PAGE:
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Appetite. 2016 Apr 1;99:17-24. doi: 10.1016/j.appet.2015.12.021. Epub 2015 Dec 20.

A review of chemosensory perceptions, food preferences and food-related behaviours in subjects with Prader-Willi Syndrome.

Author information

1
Department of Agricultural, Food and Nutritional Science, 4-10 Agriculture Forestry Centre, University of Alberta, Edmonton, AB T6G 2P5, Canada.
2
Department of Pediatrics, 4-511 Edmonton Clinic Health Academy, University of Alberta, Edmonton, AB T6G 1C9, Canada.
3
Department of Agricultural, Food and Nutritional Science, 4-10 Agriculture Forestry Centre, University of Alberta, Edmonton, AB T6G 2P5, Canada. Electronic address: wendy.wismer@ualberta.ca.

Abstract

Hyperphagia and obsessive preoccupation with food are hallmark characteristics of Prader-Willi Syndrome (PWS). Although hyperphagia in PWS is linked to hypothalamic dysfunction, the underlying mechanisms behind this problem are poorly understood. Moreover, our understanding of how chemosensory perceptions and food choice/preferences relate to hyperphagia in individuals with PWS is very limited. This narrative review synthesizes studies that assessed chemosensory perceptions, food choices and food-related behaviours in PWS individuals and highlights knowledge gaps in research for further exploration. Twenty seven publications from relevant databases met inclusion criteria and were organized thematically by study technique in the review. Results suggested that PWS individuals have consistent preferences for sweet tastes and in most studies have exhibited a preference for calorie-dense foods over lower calorie foods. No firm conclusions were drawn concerning the chemosensory perceptions of PWS individuals and their influence on food preferences or choices; chemosensation among PWS individuals is an understudied topic. Current evidence suggests that eating behaviour in PWS is a complex phenomenon that involves a dysfunctional satiation and not excessive hunger. Food preferences, choices, and related behaviours and the impact of these on obesity management in those with PWS remain poorly understood and require further study using validated tools and methodologies.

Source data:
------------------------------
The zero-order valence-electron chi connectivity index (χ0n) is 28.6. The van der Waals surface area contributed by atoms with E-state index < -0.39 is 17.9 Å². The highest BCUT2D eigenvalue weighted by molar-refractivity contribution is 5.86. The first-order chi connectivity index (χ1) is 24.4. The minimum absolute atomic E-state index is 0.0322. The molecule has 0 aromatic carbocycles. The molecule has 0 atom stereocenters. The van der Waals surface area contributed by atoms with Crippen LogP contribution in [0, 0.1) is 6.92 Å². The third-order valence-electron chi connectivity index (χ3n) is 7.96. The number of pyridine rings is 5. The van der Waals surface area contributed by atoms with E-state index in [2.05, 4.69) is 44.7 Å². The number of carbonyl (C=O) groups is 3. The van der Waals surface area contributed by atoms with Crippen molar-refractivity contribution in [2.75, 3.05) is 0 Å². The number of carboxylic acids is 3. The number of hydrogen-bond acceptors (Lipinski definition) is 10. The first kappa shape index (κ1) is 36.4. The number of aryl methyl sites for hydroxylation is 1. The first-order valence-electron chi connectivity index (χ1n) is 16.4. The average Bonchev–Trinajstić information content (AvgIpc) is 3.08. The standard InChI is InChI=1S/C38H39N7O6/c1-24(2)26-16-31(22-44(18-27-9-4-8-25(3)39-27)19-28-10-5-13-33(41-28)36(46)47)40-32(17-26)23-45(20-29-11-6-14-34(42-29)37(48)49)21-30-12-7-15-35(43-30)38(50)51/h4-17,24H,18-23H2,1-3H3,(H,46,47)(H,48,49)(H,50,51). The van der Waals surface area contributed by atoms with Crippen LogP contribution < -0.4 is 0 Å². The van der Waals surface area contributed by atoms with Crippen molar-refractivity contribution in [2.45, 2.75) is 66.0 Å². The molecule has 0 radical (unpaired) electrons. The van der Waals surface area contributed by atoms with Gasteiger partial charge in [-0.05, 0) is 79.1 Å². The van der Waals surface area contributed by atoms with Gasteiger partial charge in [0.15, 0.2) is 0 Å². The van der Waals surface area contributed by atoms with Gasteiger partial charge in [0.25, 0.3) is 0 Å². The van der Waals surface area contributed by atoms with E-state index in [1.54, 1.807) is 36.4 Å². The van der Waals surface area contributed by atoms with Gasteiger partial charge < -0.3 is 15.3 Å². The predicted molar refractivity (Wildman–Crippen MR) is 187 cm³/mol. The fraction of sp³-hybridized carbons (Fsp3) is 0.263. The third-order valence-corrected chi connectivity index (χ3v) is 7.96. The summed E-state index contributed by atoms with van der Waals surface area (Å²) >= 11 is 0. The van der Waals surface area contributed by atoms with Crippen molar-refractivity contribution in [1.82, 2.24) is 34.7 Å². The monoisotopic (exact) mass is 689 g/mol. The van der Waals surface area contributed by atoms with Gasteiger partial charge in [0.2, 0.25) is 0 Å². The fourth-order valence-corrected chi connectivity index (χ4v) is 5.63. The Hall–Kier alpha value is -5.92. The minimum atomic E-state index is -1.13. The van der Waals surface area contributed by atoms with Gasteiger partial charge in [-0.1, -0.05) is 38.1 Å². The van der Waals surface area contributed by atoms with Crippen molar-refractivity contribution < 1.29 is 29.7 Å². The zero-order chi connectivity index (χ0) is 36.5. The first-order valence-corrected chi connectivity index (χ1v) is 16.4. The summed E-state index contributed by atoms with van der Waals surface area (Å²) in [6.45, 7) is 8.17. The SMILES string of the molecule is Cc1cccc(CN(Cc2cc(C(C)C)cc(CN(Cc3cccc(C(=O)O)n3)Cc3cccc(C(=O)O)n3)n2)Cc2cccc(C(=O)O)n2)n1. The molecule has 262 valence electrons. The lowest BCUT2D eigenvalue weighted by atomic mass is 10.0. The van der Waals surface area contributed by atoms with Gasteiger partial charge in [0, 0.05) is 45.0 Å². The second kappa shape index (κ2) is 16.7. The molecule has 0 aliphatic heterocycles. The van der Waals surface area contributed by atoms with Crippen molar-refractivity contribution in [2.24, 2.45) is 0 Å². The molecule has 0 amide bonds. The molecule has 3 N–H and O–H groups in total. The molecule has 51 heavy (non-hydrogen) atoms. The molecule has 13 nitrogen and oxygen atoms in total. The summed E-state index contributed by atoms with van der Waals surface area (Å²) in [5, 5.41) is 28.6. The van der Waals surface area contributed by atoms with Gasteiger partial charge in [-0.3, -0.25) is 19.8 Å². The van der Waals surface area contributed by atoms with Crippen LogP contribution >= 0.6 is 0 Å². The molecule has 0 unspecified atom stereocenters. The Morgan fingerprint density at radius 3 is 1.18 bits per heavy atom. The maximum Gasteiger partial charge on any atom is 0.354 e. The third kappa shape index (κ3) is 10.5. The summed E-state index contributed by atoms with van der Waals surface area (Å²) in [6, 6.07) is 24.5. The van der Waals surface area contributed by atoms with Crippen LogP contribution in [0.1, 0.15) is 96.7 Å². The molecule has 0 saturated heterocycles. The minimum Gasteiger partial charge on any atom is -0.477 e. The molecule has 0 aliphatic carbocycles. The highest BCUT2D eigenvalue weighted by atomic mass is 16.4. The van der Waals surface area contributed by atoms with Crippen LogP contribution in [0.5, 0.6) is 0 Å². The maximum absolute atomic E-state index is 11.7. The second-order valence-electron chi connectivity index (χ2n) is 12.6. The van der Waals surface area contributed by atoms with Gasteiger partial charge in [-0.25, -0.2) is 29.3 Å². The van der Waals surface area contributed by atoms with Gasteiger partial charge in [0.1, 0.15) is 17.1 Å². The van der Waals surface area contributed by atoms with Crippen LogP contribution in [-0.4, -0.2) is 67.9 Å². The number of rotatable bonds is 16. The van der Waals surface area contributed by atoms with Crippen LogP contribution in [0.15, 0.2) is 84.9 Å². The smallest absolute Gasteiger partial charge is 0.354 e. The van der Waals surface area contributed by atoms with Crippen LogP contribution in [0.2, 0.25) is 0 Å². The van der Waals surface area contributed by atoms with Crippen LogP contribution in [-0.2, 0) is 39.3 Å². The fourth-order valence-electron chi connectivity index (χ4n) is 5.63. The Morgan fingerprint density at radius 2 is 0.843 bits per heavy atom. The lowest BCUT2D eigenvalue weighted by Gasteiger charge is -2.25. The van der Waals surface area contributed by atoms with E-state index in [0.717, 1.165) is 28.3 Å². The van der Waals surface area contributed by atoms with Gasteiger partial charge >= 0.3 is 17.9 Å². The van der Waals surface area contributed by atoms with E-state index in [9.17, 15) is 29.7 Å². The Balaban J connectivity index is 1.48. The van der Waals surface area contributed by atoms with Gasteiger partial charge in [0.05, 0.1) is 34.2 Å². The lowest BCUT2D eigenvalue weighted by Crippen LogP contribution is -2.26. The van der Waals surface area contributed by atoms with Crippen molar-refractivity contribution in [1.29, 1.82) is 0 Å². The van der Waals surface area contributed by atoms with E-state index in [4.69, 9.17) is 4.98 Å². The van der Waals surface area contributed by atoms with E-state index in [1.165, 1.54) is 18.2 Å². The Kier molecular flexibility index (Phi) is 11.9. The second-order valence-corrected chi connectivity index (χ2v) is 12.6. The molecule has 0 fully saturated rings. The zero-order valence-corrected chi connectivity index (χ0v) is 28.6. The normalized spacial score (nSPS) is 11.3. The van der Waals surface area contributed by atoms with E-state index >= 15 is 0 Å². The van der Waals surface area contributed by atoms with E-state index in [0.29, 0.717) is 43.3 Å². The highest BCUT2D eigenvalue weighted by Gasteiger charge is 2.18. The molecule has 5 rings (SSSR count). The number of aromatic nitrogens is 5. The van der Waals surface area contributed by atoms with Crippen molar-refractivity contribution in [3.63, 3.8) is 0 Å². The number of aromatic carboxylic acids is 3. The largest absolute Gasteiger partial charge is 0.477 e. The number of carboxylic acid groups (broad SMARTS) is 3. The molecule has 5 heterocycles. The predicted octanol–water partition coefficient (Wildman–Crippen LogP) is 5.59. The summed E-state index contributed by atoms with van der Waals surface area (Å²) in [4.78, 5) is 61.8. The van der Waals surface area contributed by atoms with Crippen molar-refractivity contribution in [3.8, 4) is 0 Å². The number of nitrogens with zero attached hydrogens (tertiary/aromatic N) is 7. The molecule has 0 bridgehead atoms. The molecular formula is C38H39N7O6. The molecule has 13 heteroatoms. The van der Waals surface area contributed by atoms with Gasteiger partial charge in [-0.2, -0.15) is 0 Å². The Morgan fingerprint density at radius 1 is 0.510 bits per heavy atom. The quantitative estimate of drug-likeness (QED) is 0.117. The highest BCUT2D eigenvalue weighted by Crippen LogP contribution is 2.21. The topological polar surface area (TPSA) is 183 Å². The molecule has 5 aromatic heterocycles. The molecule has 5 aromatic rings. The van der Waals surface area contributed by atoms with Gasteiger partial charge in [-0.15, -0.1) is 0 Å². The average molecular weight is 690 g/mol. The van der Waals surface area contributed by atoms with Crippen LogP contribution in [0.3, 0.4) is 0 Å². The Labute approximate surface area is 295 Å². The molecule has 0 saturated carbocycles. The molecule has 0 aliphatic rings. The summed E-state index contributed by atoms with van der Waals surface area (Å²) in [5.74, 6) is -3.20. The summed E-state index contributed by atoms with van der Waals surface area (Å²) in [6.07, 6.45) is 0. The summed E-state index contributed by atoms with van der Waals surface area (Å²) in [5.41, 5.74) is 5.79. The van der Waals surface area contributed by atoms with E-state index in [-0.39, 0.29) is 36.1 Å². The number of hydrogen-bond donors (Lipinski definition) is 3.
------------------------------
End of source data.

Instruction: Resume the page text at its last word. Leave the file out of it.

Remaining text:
KEYWORDS:

Chemosensory perception; Food preference; Hyperphagia; Prader-Willi syndrome; Taste disorder

PMID:
26713776
DOI:
10.1016/j.appet.2015.12.021
[Indexed for MEDLINE]

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